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Older carers of the terminally ill missing out on vital support

04 December 2018

Older people who are caring for a terminally ill loved one in Northern Ireland are missing out on the help they need to look after their own health, according to two leading charities.

A new report from Marie Curie and Carers NI shows the impact that caring for someone with a terminal illness has on older people’s health and wellbeing, leaving many at ‘breaking point’.

The report makes 14 recommendations to the health service and policy makers to help ensure older carers of the terminally ill get the help they need. The recommendations include:

  • All health and social care professionals should have a statutory duty to identify older carers and refer them for support.
  • Older carers should have access to high quality replacement care to help them take a break from caring.
  • Older carers should be offered training and information to help them provide care.
  • Older carers of terminally ill people should have access to flexible and responsive psychological and bereavement support.

Craig Harrison, Policy and Public Affairs Officer for Marie Curie Northern Ireland, said:

“There are thousands of people aged 65 and over in Northern Ireland providing care to a loved one with a terminal illness. This caring role is often around-the-clock and can leave an older person feeling physically exhausted, stressed, isolated and depressed. It takes a huge toll and many of these older carers are being pushed to breaking point. The health service would be in serious trouble without the contribution that older carers make, but despite the vital role they play, far too many are missing out on the information and support they need to look after themselves and take a break from caring. We are letting them down.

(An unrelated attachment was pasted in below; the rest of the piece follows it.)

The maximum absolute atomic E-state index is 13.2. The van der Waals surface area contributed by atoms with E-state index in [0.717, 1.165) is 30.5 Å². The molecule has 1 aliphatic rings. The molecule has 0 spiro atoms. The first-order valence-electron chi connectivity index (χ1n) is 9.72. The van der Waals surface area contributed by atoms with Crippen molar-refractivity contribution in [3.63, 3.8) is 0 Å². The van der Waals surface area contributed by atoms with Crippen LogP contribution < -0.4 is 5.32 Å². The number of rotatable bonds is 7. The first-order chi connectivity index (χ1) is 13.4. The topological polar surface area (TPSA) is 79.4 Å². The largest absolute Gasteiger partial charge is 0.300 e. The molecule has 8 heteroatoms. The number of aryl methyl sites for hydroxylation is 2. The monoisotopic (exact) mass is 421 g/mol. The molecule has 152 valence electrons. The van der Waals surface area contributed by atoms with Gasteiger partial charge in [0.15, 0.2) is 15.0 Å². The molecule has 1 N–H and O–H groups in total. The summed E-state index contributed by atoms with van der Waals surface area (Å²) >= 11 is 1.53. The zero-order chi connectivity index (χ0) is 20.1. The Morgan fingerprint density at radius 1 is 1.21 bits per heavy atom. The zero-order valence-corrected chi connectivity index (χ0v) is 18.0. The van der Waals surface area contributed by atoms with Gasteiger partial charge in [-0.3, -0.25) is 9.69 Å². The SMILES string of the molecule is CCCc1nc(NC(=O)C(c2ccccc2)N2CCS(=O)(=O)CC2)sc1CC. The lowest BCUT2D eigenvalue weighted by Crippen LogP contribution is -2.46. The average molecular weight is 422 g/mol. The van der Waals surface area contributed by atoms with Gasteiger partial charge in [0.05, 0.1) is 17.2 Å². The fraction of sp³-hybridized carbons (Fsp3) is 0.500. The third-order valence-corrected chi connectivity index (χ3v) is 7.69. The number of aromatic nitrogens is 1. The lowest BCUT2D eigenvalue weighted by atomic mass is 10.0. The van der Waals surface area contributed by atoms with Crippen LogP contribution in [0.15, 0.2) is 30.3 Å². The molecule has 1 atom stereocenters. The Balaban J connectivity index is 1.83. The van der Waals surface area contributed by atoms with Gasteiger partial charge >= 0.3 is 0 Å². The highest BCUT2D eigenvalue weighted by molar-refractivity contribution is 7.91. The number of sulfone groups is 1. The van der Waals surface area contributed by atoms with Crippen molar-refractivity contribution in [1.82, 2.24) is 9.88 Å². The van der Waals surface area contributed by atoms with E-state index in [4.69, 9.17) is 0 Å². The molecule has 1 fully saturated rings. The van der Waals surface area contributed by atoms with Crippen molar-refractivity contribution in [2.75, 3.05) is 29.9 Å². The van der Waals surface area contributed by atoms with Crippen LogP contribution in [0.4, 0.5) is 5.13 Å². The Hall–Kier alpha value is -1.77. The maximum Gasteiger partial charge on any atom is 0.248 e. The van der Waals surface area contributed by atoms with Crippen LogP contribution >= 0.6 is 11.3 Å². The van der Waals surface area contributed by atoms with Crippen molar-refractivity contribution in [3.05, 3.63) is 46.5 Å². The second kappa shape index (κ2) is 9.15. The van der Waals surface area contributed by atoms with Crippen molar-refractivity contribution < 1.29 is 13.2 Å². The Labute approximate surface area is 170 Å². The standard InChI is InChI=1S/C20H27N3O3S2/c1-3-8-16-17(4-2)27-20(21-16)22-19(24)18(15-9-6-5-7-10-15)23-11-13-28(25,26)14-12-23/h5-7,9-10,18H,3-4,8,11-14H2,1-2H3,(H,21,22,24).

“With Northern Ireland’s population ageing and increasing rates of terminal conditions like dementia and cancer, the number of older carers is likely to keep growing. We’re calling for urgent action to ensure all of these carers get the help they need, when they need it.”

Clare-Anne Magee, Head of Carers NI, said:

“Most of us look forward to taking things easy as we grow older, enjoying retirement and having the good health to do so. However, for over 32,000 carers aged 65 and over here in Northern Ireland this idea of retirement is just that, an idea, it’s not reality.

“We need to better recognise the massive contribution that older carers make, because our struggling health system simply couldn’t survive without it. Older carers need access to more information, practical help, respite, financial support and links into the community to help combat the risk of feeling socially isolated as a result of their caring role.”

John from Lisburn, cares for his wife with dementia. He said:

“Caring for my wife is an all-encompassing role, and my health usually comes second. Sometimes I can’t eat or sleep properly. The impact on my mental wellbeing has been massive. I feel totally isolated and alone. People in my situation need support to keep ourselves well while we’re looking after our loved ones.” 


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